Winnipeg Free Press - PRINT EDITION
'Your human dignity is respected. That's the big difference in Canada'
What stood out to Harouna Samura in Canada was people didn't look down on him, disrespect him or think he couldn't go to school.
Samura, 30, has a disability and walks with the help of two canes. He contracted polio when he was five in his native Sierra Leone, and faced endless discrimination.
"If you go to school (in Sierra Leone), you'd have to hop up the steps. If you can't make it, too bad," he said.
Samura came to Canada in 2004 and became a citizen in July 2011.
"Your human dignity is respected," he said. "That's the big difference in Canada."
Samura had no family and only one friend when he first arrived, and he said he was terrified,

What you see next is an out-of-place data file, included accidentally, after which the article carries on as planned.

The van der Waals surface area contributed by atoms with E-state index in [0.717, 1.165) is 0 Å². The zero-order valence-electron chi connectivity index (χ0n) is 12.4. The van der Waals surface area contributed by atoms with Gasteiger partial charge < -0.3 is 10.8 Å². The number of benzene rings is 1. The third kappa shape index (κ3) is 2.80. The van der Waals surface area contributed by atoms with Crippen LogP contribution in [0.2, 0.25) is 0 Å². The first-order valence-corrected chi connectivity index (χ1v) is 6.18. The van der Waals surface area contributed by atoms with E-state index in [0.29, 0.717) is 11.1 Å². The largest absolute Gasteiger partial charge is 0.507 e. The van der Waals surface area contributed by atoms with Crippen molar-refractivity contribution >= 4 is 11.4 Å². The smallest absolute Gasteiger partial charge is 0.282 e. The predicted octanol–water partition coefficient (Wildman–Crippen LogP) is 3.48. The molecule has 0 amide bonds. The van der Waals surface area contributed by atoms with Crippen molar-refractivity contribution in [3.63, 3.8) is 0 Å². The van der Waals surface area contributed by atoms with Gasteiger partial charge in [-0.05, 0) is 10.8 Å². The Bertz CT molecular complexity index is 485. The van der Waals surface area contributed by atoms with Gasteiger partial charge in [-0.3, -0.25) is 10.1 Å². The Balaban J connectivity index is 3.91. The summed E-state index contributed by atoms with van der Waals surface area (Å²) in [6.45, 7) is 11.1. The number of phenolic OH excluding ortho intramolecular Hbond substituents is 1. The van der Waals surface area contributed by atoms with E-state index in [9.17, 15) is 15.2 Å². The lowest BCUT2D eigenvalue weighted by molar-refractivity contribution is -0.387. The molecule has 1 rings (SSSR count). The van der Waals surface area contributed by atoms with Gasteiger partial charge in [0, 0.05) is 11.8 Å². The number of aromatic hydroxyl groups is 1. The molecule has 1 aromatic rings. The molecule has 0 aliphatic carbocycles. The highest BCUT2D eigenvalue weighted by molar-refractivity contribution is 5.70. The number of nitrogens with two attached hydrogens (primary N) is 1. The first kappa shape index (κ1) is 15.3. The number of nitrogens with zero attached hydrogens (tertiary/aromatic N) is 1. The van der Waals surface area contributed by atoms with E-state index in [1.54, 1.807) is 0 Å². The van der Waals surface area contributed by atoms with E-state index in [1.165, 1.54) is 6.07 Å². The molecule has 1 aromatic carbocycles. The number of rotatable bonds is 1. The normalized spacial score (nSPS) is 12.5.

"I took a leap of faith," he said, but adds he knew he'd have more opportunities in Canada as a disabled person than in his home country. He also knew he'd be safe.
Samura was a disability activist in his home country, but this didn't sit well with many people.
"I was a very easy target for people who wanted to hurt me," he said.
He was lucky because his parents sent him to school and he was able to get an education, but many don't have this chance, he said.
"Parents don't think you can be anybody. You're just a liability," Samura said.
Now, Samura is attending the University of Manitoba to become a social worker and works at the Immigrant Centre Manitoba, counselling newcomers and directing them to various services.
Once he graduates, he said he wants to continue advocating for people with disabilities. He's excited about the future, he said, especially now approaching his first official Canada Day.
"Being a Canadian isn't only about myself. If things are much better for me now, they'll be a lot better for my children in the future."
-- Jenny Ford
Republished from the Winnipeg Free Press print edition July 1, 2012 J5